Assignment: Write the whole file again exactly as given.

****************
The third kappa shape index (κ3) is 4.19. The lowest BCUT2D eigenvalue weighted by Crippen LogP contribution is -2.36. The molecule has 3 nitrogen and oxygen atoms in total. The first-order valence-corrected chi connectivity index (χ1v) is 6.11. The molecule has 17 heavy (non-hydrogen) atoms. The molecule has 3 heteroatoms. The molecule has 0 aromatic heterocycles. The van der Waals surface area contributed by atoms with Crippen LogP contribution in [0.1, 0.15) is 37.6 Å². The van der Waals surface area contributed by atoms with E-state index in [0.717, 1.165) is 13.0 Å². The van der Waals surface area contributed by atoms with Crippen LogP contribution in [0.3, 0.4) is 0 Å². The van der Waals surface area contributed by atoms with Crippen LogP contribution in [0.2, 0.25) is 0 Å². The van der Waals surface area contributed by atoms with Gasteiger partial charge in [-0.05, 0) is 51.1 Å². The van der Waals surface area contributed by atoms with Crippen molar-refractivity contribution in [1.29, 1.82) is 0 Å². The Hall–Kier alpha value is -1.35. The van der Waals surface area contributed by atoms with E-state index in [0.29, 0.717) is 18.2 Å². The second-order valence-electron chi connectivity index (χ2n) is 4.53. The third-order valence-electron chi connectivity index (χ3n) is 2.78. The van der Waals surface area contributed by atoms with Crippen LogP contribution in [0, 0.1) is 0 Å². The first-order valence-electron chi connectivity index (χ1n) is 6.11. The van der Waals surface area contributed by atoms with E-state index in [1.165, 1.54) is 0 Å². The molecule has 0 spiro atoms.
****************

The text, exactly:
The third kappa shape index (κ3) is 4.19. The lowest BCUT2D eigenvalue weighted by Crippen LogP contribution is -2.36. The molecule has 3 nitrogen and oxygen atoms in total. The first-order valence-corrected chi connectivity index (χ1v) is 6.11. The molecule has 17 heavy (non-hydrogen) atoms. The molecule has 3 heteroatoms. The molecule has 0 aromatic heterocycles. The van der Waals surface area contributed by atoms with Crippen LogP contribution in [0.1, 0.15) is 37.6 Å². The van der Waals surface area contributed by atoms with E-state index in [0.717, 1.165) is 13.0 Å². The van der Waals surface area contributed by atoms with Crippen LogP contribution in [0.3, 0.4) is 0 Å². The van der Waals surface area contributed by atoms with Crippen LogP contribution in [0.2, 0.25) is 0 Å². The van der Waals surface area contributed by atoms with Gasteiger partial charge in [-0.05, 0) is 51.1 Å². The van der Waals surface area contributed by atoms with Crippen molar-refractivity contribution in [1.29, 1.82) is 0 Å². The Hall–Kier alpha value is -1.35. The van der Waals surface area contributed by atoms with E-state index in [0.29, 0.717) is 18.2 Å². The second-order valence-electron chi connectivity index (χ2n) is 4.53. The third-order valence-electron chi connectivity index (χ3n) is 2.78. The van der Waals surface area contributed by atoms with Crippen LogP contribution in [0, 0.1) is 0 Å². The first-order valence-electron chi connectivity index (χ1n) is 6.11. The van der Waals surface area contributed by atoms with E-state index in [1.165, 1.54) is 0 Å². The molecule has 0 spiro atoms.